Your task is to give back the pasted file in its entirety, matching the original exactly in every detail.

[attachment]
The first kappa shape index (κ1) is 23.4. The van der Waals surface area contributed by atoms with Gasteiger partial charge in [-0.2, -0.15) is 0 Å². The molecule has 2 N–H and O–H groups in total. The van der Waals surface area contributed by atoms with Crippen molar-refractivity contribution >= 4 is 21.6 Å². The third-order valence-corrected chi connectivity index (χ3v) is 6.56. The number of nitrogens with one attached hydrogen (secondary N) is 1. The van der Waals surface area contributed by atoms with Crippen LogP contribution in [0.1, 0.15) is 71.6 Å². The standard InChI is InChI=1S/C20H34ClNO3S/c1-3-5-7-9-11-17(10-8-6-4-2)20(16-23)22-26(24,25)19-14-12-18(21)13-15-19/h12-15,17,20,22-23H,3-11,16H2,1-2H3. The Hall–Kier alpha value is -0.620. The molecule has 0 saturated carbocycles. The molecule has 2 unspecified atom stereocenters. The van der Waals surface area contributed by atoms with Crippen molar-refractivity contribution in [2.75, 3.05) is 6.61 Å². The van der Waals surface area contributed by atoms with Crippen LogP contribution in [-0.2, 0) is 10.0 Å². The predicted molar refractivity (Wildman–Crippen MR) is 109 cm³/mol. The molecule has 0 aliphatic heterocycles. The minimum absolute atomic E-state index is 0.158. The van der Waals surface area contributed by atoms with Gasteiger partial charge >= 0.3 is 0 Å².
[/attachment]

The first kappa shape index (κ1) is 23.4. The van der Waals surface area contributed by atoms with Gasteiger partial charge in [-0.2, -0.15) is 0 Å². The molecule has 2 N–H and O–H groups in total. The van der Waals surface area contributed by atoms with Crippen molar-refractivity contribution >= 4 is 21.6 Å². The third-order valence-corrected chi connectivity index (χ3v) is 6.56. The number of nitrogens with one attached hydrogen (secondary N) is 1. The van der Waals surface area contributed by atoms with Crippen LogP contribution in [0.1, 0.15) is 71.6 Å². The standard InChI is InChI=1S/C20H34ClNO3S/c1-3-5-7-9-11-17(10-8-6-4-2)20(16-23)22-26(24,25)19-14-12-18(21)13-15-19/h12-15,17,20,22-23H,3-11,16H2,1-2H3. The Hall–Kier alpha value is -0.620. The molecule has 0 saturated carbocycles. The molecule has 2 unspecified atom stereocenters. The van der Waals surface area contributed by atoms with Crippen molar-refractivity contribution in [2.75, 3.05) is 6.61 Å². The van der Waals surface area contributed by atoms with Crippen LogP contribution in [-0.2, 0) is 10.0 Å². The predicted molar refractivity (Wildman–Crippen MR) is 109 cm³/mol. The molecule has 0 aliphatic heterocycles. The minimum absolute atomic E-state index is 0.158. The van der Waals surface area contributed by atoms with Gasteiger partial charge >= 0.3 is 0 Å².